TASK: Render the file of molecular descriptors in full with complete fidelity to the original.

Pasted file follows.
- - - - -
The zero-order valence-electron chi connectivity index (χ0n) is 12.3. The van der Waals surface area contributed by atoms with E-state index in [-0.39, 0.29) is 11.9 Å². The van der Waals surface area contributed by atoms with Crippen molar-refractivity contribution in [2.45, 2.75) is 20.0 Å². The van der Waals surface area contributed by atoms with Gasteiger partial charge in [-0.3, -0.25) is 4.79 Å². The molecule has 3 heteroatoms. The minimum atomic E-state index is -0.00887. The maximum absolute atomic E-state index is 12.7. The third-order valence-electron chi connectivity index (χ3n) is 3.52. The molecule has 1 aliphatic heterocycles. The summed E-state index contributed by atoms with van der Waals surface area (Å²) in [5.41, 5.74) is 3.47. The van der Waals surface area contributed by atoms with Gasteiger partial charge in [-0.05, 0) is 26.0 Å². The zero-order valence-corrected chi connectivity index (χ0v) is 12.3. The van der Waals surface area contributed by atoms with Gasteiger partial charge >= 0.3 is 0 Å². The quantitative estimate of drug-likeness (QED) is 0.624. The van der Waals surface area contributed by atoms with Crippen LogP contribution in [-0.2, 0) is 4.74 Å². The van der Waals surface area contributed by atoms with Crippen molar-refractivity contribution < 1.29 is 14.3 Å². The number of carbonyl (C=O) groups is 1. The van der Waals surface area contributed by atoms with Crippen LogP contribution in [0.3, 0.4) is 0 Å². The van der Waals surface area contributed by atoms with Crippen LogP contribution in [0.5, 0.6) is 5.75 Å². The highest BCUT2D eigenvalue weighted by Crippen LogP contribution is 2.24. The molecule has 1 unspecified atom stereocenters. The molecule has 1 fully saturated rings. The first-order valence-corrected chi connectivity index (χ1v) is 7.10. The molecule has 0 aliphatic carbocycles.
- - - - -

The zero-order valence-electron chi connectivity index (χ0n) is 12.3. The van der Waals surface area contributed by atoms with E-state index in [-0.39, 0.29) is 11.9 Å². The van der Waals surface area contributed by atoms with Crippen molar-refractivity contribution in [2.45, 2.75) is 20.0 Å². The van der Waals surface area contributed by atoms with Gasteiger partial charge in [-0.3, -0.25) is 4.79 Å². The molecule has 3 heteroatoms. The minimum atomic E-state index is -0.00887. The maximum absolute atomic E-state index is 12.7. The third-order valence-electron chi connectivity index (χ3n) is 3.52. The molecule has 1 aliphatic heterocycles. The summed E-state index contributed by atoms with van der Waals surface area (Å²) in [5.41, 5.74) is 3.47. The van der Waals surface area contributed by atoms with Gasteiger partial charge in [-0.05, 0) is 26.0 Å². The zero-order valence-corrected chi connectivity index (χ0v) is 12.3. The van der Waals surface area contributed by atoms with Gasteiger partial charge >= 0.3 is 0 Å². The quantitative estimate of drug-likeness (QED) is 0.624. The van der Waals surface area contributed by atoms with Crippen LogP contribution in [-0.2, 0) is 4.74 Å². The van der Waals surface area contributed by atoms with Crippen molar-refractivity contribution < 1.29 is 14.3 Å². The number of carbonyl (C=O) groups is 1. The van der Waals surface area contributed by atoms with Crippen LogP contribution in [0.3, 0.4) is 0 Å². The van der Waals surface area contributed by atoms with Crippen LogP contribution in [0.5, 0.6) is 5.75 Å². The highest BCUT2D eigenvalue weighted by Crippen LogP contribution is 2.24. The molecule has 1 unspecified atom stereocenters. The molecule has 1 fully saturated rings. The first-order valence-corrected chi connectivity index (χ1v) is 7.10. The molecule has 0 aliphatic carbocycles.